ALBUQUERQUE, N.M. — The creative agency that won part of a $1 million project under the Berry administration to market Albuquerque as a “premier destination” for doing business said it won’t be doing business with the city again any time soon.
In 2016, New York-based Renegade Lovers, which does business as Rough Draft NYC, won a portion of the campaign worth $650,000, with the remaining $350,000 awarded to Albuquerque-based McKee Wallwork & Co. The Keller administration terminated both contracts in January, about two months before the previously negotiated end of the project.
According to the city’s Economic Development Department, Albuquerque paid Rough Draft $600,648 of the $650,000 it had been allotted in the contract. McKee Wallwork was paid $323,891 out of $350,000.
Glenn Pajarito, Rough Draft’s co-founder, said his company front-loaded many of the expenses associated with the project and that the early termination meant a loss of $85,463 for the three-person organization. He said he is considering legal action against the city, though he has not yet retained an attorney for that purpose.
“It’s on the table,” said Pajarito. “We kind of feel like (the city) took advantage of us. It was a massive surprise.”
A spokeswoman for Albuquerque’s Economic Development Department said the Keller administration “walked into a budget situation that required a hard look at city spending.” She also said the administration felt the results of Rough Draft’s portion of the project were not commensurate with the amount of money being spent.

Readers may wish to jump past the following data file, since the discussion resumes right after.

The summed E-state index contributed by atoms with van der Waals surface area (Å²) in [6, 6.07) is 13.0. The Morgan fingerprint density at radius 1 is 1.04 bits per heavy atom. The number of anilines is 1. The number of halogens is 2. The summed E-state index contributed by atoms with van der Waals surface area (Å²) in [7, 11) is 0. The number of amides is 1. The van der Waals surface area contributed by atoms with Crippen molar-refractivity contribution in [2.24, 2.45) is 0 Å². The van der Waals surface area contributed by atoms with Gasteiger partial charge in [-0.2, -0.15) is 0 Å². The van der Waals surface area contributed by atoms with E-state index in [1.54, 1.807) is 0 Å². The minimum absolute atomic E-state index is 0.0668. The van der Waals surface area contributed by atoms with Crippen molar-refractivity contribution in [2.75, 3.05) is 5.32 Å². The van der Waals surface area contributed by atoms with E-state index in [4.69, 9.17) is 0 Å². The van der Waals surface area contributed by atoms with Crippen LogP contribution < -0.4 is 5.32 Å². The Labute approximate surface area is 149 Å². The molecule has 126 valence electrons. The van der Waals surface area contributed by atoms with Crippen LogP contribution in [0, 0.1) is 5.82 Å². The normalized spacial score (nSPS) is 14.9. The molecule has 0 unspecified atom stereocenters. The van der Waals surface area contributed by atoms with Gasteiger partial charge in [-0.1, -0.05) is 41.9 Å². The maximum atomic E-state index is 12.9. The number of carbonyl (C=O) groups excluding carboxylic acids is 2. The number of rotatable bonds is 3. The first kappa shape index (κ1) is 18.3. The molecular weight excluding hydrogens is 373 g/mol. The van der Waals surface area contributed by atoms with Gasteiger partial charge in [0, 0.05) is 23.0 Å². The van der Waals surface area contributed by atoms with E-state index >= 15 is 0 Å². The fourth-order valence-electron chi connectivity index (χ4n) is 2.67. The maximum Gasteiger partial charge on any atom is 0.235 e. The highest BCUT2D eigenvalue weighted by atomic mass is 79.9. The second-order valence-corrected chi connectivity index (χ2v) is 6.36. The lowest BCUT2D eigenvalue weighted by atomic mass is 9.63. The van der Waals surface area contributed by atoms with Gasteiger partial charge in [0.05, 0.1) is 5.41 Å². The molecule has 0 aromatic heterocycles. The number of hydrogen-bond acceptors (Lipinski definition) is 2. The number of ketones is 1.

“While this campaign certainly resulted in some positive coverage of the city, we don’t believe any businesses chose to move here as a result,” she said in an email.
The spokeswoman said the city’s concerns did not extend to McKee Wallwork’s portion, in part because the contract was smaller.
In a statement, McKee Wallwork President Steve McKee said the contract termination was “the administration’s prerogative.”
“We respect and accept that,” McKee said in a statement.
City records show that, since October 2016, McKee Wallwork’s deliverables were primarily focused on The Loop, a social media tool the agency developed. As of Sept. 12, 2017, The Loop had 436 members, cost $458,970 to produce and generated 14.1 million social media impressions, according to city documents.
Rough Draft’s work included strategic planning; development, maintenance and content creation related to the ABQic.com website; coordinating promotional tours for entrepreneurs and members of the media; creation and placement of a $15,000 advertisement in Southwest Airlines magazine; and facilitating sponsorship of several conferences and events including $10,000 with the SOMOS ABQ festival, among other activities.
Asked about the success of the campaign, Pajarito characterized it as one that far exceeded his own goals and that of the city under the Berry administration. He said the project resulted in about 800 million non-unique impressions, a number that includes social media activity, visits to the ABQic.com website, and compounding from the audiences of various publications that covered the city as a result of the campaign.
Pajarito said the project, at the behest of the city, was focused primarily on “inspiring entrepreneurs to start or scale up their businesses in Albuquerque based on the cost of living, the cost of doing business, and the cost of recruiting qualified talent.” A key obstacle to that was raising awareness about the area, according to Pajarito, as most audiences demonstrated “a lack of awareness (about Albuquerque). Not low awareness, but no awareness.”